Given the admirable intent to maintain seamless cross-platform compatibility, Apple cannot restore features to the OS X versions of iWork apps unless those features can be matched on iOS devices, especially if the inconsistency would break the ability of a file to look and act the same on both platforms. Given the inherent limitations of iOS compared to OS X, including the more severe restrictions of sandboxing in iOS, this means that certain iWork ’09 features will be lost for a long long time. Perhaps forever.
As one example, I believe AppleScript falls into this category. There is no AppleScript in iOS, and I don’t expect this to change. As such, I doubt will we ever see any significant restoration of AppleScript in the OS X iWork apps. [Update: Despite Apple’s promise to “make improvements to AppleScript support” in future versions Keynote and Numbers, I don’t expect this to amount to much.] This doesn’t mean that Apple intends to entirely drop AppleScript from OS X. But it does mean a lessening of support for it going forward. There’s a chance that Apple might introduce some entirely new method of automation, one that works on both Macs and iOS devices. But I wouldn’t assign a high probability to this.
Apple’s actions here should not be a big surprise. They continue a trend that has been developing and growing over the past several years. Apple’s mobile devices have eclipsed Macs as the company’s primary source of revenue and profit. The result is that the evolution of OS X and OS X apps is driven by how well they integrate with iPhones and iPads.
Apple isn’t abandoning its power users. At least not yet. There’s a new Mac Pro coming (although it has already caused some grumbling due to its lack of internal expandability) and Apple continues to support apps such as Final Cut Pro. But these make up a shrinking portion of Apple’s revenue. And they live in an environment separate from concerns about iOS compatibility. There’s no iOS equivalent of Final Cut Pro.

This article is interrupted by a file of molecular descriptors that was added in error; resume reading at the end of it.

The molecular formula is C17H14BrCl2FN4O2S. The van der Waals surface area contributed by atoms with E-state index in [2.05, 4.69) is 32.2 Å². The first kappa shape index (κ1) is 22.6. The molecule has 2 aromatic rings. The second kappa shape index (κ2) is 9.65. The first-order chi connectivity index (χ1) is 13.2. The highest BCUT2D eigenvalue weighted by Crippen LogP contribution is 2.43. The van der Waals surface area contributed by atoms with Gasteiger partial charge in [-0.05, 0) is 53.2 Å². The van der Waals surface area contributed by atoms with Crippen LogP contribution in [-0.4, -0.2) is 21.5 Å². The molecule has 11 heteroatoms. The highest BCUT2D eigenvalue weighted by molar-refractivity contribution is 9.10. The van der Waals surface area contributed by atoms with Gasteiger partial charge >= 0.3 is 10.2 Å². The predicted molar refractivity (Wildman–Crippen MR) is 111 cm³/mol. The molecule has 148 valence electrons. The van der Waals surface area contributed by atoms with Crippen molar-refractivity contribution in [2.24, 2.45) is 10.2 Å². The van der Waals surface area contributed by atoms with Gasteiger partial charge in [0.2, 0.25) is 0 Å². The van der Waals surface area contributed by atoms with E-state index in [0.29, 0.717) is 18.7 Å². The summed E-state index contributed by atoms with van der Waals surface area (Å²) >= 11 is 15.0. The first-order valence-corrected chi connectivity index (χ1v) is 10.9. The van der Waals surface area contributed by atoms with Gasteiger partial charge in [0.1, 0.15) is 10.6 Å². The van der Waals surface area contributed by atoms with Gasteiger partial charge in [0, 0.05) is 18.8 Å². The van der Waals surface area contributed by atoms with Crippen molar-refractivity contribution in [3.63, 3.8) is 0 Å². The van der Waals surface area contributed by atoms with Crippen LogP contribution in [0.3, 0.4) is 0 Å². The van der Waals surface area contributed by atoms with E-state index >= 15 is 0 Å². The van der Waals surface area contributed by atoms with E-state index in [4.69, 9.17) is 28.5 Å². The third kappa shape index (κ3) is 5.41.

The consumer market is Apple’s future, its “bread-and-butter.” Many analysts have predicted that, over the next several years, desktop machines — and perhaps even laptops— will all but vanish as users increasingly adopt tablets as their only computing device. To the extent that this happens, for any consumer Mac software that survives, compatibility with iOS devices will far outweigh any consideration about what “pro” features may be missing. Marco Tabini makes a similar point in a recent Macworld article:
“…it’s also possible that Apple is ‘dumbing down’ its apps because the company believes that the kind of comprehensive software to which we have become accustomed will no longer belong in the personal computing landscape of the future.”
I agree. For the vast majority of users, what we used to do with apps such as iWork (and Microsoft Office, for that matter) will become an increasingly distant and irrelevant memory. What we expect from computing devices and how we interact them is undergoing a dramatic shift. Inexpensive, more focused, simple-to-use software is the currency of the day. The new iWork apps are not an aberration. Despite what concessions Apple may make going forward, Apple has no intention of reversing directions. Whether you call it “dumbing down” or “iOS-ification,” whether you view it as an overall positive or negative shift, this is where things are headed. Get on board, get out of the way, or get run over.